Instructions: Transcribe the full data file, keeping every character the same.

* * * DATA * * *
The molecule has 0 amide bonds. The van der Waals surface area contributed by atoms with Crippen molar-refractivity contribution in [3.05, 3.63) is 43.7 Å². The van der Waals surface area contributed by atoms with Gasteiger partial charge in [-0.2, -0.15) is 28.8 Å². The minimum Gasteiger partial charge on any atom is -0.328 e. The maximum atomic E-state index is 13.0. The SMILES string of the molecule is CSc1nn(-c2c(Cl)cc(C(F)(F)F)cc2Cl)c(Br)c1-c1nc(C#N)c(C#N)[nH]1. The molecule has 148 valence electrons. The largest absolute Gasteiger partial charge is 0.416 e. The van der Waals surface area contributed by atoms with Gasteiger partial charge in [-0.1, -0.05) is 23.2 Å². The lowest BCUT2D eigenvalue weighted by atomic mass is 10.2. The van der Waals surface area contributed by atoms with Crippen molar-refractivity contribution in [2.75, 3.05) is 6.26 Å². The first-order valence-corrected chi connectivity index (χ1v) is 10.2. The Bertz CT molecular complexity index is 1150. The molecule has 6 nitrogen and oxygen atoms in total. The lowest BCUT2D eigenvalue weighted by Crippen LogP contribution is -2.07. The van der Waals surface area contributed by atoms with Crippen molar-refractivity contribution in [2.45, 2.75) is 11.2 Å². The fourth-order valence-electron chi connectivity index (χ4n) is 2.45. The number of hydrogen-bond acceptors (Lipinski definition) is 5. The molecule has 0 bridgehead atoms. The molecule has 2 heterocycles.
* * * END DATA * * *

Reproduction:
The molecule has 0 amide bonds. The van der Waals surface area contributed by atoms with Crippen molar-refractivity contribution in [3.05, 3.63) is 43.7 Å². The van der Waals surface area contributed by atoms with Gasteiger partial charge in [-0.2, -0.15) is 28.8 Å². The minimum Gasteiger partial charge on any atom is -0.328 e. The maximum atomic E-state index is 13.0. The SMILES string of the molecule is CSc1nn(-c2c(Cl)cc(C(F)(F)F)cc2Cl)c(Br)c1-c1nc(C#N)c(C#N)[nH]1. The molecule has 148 valence electrons. The largest absolute Gasteiger partial charge is 0.416 e. The van der Waals surface area contributed by atoms with Gasteiger partial charge in [-0.1, -0.05) is 23.2 Å². The lowest BCUT2D eigenvalue weighted by atomic mass is 10.2. The van der Waals surface area contributed by atoms with Crippen molar-refractivity contribution in [2.75, 3.05) is 6.26 Å². The first-order valence-corrected chi connectivity index (χ1v) is 10.2. The Bertz CT molecular complexity index is 1150. The molecule has 6 nitrogen and oxygen atoms in total. The lowest BCUT2D eigenvalue weighted by Crippen LogP contribution is -2.07. The van der Waals surface area contributed by atoms with Crippen molar-refractivity contribution in [2.45, 2.75) is 11.2 Å². The fourth-order valence-electron chi connectivity index (χ4n) is 2.45. The number of hydrogen-bond acceptors (Lipinski definition) is 5. The molecule has 0 bridgehead atoms. The molecule has 2 heterocycles.